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TORONTO (Reuters) - For about an hour and 11 minutes last Friday afternoon, traders in Canada’s biggest stock exchanges were left in the dark, as the stock market operator battled with a hardware failure.

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A darkened television studio is seen at the offices of TMX Group, which operates the Toronto Stock Exchange, after the company announced it was shutting down all markets for the rest of the day after experiencing issues with trading on all its exchange platforms in Toronto, Ontario, Canada April 27, 2018. REUTERS/Chris Helgren

Those 71 minutes are an eternity for traders, some of whom had no access to critical data, market participants said. At the time, Toronto Stock Exchange operator TMX Group Ltd (X.TO) said only that it was experiencing trading issues on all its exchange platforms, and it eventually said it would shut down trading earlier than usual that day.

TMX, which later blamed the market outage on a hardware failure, rectified the issue and trading resumed on Monday.

Now, market experts are questioning whether TMX communicated swiftly enough on Friday about the shutdown that occurred more than two hours before the usual close of trading. The episode has also exposed retail investors’ heavy reliance on TMX for market data, which weighed on their ability to execute trades.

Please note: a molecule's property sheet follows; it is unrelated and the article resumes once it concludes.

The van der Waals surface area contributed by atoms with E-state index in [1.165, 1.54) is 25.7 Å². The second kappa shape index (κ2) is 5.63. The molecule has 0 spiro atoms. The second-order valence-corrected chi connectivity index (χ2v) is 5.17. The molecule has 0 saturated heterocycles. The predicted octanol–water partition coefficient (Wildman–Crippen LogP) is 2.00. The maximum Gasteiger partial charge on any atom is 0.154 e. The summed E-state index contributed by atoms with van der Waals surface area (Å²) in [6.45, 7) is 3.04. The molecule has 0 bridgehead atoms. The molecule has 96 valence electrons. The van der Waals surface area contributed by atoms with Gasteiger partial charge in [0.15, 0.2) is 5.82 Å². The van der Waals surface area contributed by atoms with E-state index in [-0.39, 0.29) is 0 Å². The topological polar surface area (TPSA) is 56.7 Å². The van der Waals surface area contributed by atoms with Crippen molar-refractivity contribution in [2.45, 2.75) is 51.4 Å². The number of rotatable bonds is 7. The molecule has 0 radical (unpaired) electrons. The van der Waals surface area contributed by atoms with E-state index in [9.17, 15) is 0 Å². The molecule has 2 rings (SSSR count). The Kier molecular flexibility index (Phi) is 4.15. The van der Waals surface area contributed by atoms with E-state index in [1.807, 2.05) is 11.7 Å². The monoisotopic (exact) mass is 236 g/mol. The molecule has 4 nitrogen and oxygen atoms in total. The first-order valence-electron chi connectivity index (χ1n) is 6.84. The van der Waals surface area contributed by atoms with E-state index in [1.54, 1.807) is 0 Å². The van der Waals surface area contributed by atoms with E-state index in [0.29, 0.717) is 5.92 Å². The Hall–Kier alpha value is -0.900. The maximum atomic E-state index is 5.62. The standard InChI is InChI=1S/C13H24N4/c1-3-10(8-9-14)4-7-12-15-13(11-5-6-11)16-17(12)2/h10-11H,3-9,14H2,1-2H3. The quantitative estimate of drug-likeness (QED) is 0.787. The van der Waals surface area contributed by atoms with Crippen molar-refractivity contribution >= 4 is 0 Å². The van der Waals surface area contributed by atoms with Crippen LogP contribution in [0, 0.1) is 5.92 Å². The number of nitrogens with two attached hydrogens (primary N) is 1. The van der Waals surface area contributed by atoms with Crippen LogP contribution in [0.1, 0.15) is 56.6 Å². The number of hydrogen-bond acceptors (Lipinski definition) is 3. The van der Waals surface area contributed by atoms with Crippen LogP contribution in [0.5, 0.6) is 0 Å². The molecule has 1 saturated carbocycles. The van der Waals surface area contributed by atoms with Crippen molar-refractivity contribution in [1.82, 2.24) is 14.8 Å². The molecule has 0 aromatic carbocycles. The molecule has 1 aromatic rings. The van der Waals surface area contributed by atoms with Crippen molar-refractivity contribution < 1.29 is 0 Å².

“If there was a smaller time window between TMX saying they have a problem and confirming they were not going to open, that would have been better,” Chris Sparrow, director of trading analytics at LiquidMetrix and a former member of the Market Structure Advisory Committee at the Ontario Securities Commission (OSC), said on Tuesday.

“There are a lot of calls to action,” he added. “I would be surprised if the regulators are not currently investigating this.”

The Ontario Securities

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